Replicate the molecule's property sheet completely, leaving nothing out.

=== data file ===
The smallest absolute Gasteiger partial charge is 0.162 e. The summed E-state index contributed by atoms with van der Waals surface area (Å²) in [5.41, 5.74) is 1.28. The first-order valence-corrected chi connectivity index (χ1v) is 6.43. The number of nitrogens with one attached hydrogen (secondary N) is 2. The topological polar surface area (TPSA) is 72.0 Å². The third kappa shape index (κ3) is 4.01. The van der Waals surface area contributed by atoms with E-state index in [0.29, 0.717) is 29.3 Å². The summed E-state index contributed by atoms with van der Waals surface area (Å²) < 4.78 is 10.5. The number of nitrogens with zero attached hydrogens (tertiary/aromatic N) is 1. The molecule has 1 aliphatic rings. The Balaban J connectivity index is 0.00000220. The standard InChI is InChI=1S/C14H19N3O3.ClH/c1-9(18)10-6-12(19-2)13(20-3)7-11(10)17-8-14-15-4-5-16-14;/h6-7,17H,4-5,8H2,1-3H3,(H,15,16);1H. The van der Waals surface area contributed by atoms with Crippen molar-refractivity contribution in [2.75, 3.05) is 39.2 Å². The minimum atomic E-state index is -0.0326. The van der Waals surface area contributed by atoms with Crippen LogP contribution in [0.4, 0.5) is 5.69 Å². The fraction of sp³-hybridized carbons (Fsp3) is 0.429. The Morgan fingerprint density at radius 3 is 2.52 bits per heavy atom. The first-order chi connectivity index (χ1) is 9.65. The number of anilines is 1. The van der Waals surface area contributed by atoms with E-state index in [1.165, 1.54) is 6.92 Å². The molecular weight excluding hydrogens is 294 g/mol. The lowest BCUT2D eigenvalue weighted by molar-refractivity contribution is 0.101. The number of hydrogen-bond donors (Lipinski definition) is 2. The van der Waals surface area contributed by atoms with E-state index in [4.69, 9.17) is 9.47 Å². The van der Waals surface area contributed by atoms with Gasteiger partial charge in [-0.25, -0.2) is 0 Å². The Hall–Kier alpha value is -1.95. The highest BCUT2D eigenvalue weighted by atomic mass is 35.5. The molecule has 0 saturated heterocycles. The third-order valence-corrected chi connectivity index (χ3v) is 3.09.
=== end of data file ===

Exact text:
The smallest absolute Gasteiger partial charge is 0.162 e. The summed E-state index contributed by atoms with van der Waals surface area (Å²) in [5.41, 5.74) is 1.28. The first-order valence-corrected chi connectivity index (χ1v) is 6.43. The number of nitrogens with one attached hydrogen (secondary N) is 2. The topological polar surface area (TPSA) is 72.0 Å². The third kappa shape index (κ3) is 4.01. The van der Waals surface area contributed by atoms with E-state index in [0.29, 0.717) is 29.3 Å². The summed E-state index contributed by atoms with van der Waals surface area (Å²) < 4.78 is 10.5. The number of nitrogens with zero attached hydrogens (tertiary/aromatic N) is 1. The molecule has 1 aliphatic rings. The Balaban J connectivity index is 0.00000220. The standard InChI is InChI=1S/C14H19N3O3.ClH/c1-9(18)10-6-12(19-2)13(20-3)7-11(10)17-8-14-15-4-5-16-14;/h6-7,17H,4-5,8H2,1-3H3,(H,15,16);1H. The van der Waals surface area contributed by atoms with Crippen molar-refractivity contribution in [2.75, 3.05) is 39.2 Å². The minimum atomic E-state index is -0.0326. The van der Waals surface area contributed by atoms with Crippen LogP contribution in [0.4, 0.5) is 5.69 Å². The fraction of sp³-hybridized carbons (Fsp3) is 0.429. The Morgan fingerprint density at radius 3 is 2.52 bits per heavy atom. The first-order chi connectivity index (χ1) is 9.65. The number of anilines is 1. The van der Waals surface area contributed by atoms with E-state index in [1.165, 1.54) is 6.92 Å². The molecular weight excluding hydrogens is 294 g/mol. The lowest BCUT2D eigenvalue weighted by molar-refractivity contribution is 0.101. The number of hydrogen-bond donors (Lipinski definition) is 2. The van der Waals surface area contributed by atoms with E-state index in [4.69, 9.17) is 9.47 Å². The van der Waals surface area contributed by atoms with Gasteiger partial charge in [-0.25, -0.2) is 0 Å². The Hall–Kier alpha value is -1.95. The highest BCUT2D eigenvalue weighted by atomic mass is 35.5. The molecule has 0 saturated heterocycles. The third-order valence-corrected chi connectivity index (χ3v) is 3.09.